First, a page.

An Australian man named James Harrison has been quietly saving lives for decades.
When he was 14 he had emergency chest surgery which required 13 litres of blood for him to survive. He got the blood and lived.
After that day, he made a commitment to himself that when he turned eighteen he would return the favour and donate blood himself.
And donate blood is what he has been doing, pretty much non-stop, since then.
The first time he donated, doctors discovered that Harrison’s blood held a rare antibody so unique that it actually contained a cure for rhesus disease. Rhesus disease causes brain damage or death in newborns.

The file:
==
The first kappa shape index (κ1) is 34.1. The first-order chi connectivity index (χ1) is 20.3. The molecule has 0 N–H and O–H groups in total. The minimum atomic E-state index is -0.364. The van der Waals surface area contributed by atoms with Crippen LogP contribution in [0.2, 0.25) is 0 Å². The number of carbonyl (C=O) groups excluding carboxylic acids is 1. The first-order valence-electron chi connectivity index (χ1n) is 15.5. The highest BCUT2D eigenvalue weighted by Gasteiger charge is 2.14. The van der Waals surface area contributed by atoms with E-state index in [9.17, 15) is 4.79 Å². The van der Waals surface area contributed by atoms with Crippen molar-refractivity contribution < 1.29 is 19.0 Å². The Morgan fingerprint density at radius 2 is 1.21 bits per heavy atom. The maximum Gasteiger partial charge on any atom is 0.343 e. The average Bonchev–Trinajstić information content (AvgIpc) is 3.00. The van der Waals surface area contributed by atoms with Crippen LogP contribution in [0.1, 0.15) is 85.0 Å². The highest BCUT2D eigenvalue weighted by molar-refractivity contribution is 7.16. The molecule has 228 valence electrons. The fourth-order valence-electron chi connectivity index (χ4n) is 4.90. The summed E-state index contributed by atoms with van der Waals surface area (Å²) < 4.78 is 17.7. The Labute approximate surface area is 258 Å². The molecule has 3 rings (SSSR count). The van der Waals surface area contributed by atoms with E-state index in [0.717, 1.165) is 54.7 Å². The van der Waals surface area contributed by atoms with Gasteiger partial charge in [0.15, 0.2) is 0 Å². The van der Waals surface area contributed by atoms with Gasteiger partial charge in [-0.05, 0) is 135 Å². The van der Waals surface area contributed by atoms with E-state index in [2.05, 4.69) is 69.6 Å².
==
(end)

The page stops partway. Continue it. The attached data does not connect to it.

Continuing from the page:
Upon this surprising discovery, researchers insured Harrison’s life for a million dollars. His blood is used to make injections which can fight rhesus disease.
Harrison, now 77, donates blood every two weeks and has been doing so for almost sixty years. His combined donations have saved roughly 2.4 million babies.
Truly, James Harrison is an unsung hero for our times.